But a few points can perhaps be made:

 1.  I think the narrow frame of reference of lists such as Margaret's has to be sheeted home to the failure over many years of the NFSA to make Australian film heritage visible and available.  I have faith that at last this failure is being addressed and will be remedied.
2.  I firmly believe that no solution to the economic well-being of the film industry can ever be achieved until "fair and equitable" terms and conditions can be negotiated with the major exhibitors and distributors.  Until that day, which may never come, since few people are brave enough to tackle the problem, let alone even talk about it publicly, the only solution is a strong and resilient independent sector, especially the "art house" component where risks will more readily be taken.  And the indie "art house" cinema sector has been slowly but steadily disappearing.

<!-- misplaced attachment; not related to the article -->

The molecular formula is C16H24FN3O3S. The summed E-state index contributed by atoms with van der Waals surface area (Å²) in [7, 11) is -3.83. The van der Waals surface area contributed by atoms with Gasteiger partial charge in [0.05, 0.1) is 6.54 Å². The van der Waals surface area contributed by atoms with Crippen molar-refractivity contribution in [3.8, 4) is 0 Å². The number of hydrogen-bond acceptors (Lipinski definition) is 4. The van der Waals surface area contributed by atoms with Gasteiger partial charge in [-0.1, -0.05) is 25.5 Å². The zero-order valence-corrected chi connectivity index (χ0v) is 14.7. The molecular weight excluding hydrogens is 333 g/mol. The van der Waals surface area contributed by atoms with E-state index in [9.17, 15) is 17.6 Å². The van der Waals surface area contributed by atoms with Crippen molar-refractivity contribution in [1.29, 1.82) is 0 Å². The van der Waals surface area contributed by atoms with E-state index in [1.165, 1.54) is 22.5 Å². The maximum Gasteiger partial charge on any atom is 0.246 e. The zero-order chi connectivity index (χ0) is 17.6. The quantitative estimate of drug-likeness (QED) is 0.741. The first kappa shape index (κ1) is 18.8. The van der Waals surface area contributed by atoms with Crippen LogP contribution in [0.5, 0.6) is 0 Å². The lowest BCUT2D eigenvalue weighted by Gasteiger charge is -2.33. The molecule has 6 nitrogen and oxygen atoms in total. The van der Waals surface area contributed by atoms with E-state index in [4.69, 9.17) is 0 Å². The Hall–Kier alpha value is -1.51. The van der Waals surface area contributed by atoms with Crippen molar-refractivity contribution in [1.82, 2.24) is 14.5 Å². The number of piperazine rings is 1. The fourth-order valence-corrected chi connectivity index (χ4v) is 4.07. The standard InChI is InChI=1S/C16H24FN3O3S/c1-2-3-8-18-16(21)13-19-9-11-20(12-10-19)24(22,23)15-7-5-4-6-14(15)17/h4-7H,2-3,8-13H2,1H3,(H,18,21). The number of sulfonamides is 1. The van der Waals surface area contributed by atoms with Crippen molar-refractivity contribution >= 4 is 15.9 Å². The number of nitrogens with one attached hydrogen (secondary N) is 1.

3.  I get very impatient with all of the agonised analyses of what is wrong with the industry and with Australian scripts and Australian writers, when the fact remains that often extremely bad American films get major releases here.  Refer to point 2 above.  In addition, instead of analysing what people think is wrong with the industry, why not analyse the occasions when Australian films HAVE actually work at the box-office - has anyone really studied why RED DOG worked, or looked closely at the marketing campaigns for MURIEL'S WEDDING, or MAO'S LAST DANCER, or KENNY, or for that matter any of the ones that Ronin was involved in a long time ago.   It seems that the successes are usually seen as blips on the radar, exceptions to the rule, and so not worthy of investigation.  In the end, despite the analyses of the failures, does everyone subconsciously believe that to succeed you need luck, pure and simple luck?